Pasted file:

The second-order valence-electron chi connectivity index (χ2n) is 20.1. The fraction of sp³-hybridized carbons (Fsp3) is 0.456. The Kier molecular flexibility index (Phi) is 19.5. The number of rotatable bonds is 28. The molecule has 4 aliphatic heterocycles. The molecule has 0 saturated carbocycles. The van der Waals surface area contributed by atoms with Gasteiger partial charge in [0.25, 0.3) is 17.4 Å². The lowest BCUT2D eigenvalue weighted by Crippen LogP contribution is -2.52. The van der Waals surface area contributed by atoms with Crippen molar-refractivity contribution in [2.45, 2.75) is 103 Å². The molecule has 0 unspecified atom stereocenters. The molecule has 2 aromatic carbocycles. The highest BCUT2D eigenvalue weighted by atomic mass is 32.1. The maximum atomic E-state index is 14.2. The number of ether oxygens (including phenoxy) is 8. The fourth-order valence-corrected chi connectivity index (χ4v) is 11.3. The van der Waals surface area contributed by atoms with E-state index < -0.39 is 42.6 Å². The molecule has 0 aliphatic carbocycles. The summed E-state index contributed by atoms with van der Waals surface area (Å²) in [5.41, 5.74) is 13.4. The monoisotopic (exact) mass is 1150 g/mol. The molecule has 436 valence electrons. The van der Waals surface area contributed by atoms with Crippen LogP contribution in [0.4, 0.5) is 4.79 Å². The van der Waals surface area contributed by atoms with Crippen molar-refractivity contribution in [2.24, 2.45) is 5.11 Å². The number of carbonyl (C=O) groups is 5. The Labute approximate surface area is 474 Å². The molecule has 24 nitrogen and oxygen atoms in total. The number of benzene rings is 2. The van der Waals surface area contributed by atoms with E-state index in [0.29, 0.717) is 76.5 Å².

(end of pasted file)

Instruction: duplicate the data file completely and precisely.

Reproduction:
The second-order valence-electron chi connectivity index (χ2n) is 20.1. The fraction of sp³-hybridized carbons (Fsp3) is 0.456. The Kier molecular flexibility index (Phi) is 19.5. The number of rotatable bonds is 28. The molecule has 4 aliphatic heterocycles. The molecule has 0 saturated carbocycles. The van der Waals surface area contributed by atoms with Gasteiger partial charge in [0.25, 0.3) is 17.4 Å². The lowest BCUT2D eigenvalue weighted by Crippen LogP contribution is -2.52. The van der Waals surface area contributed by atoms with Crippen molar-refractivity contribution in [2.45, 2.75) is 103 Å². The molecule has 0 unspecified atom stereocenters. The molecule has 2 aromatic carbocycles. The highest BCUT2D eigenvalue weighted by atomic mass is 32.1. The maximum atomic E-state index is 14.2. The number of ether oxygens (including phenoxy) is 8. The fourth-order valence-corrected chi connectivity index (χ4v) is 11.3. The van der Waals surface area contributed by atoms with E-state index < -0.39 is 42.6 Å². The molecule has 0 aliphatic carbocycles. The summed E-state index contributed by atoms with van der Waals surface area (Å²) in [5.41, 5.74) is 13.4. The monoisotopic (exact) mass is 1150 g/mol. The molecule has 436 valence electrons. The van der Waals surface area contributed by atoms with Crippen LogP contribution in [0.4, 0.5) is 4.79 Å². The van der Waals surface area contributed by atoms with Crippen molar-refractivity contribution in [2.24, 2.45) is 5.11 Å². The number of carbonyl (C=O) groups is 5. The Labute approximate surface area is 474 Å². The molecule has 24 nitrogen and oxygen atoms in total. The number of benzene rings is 2. The van der Waals surface area contributed by atoms with E-state index in [0.29, 0.717) is 76.5 Å².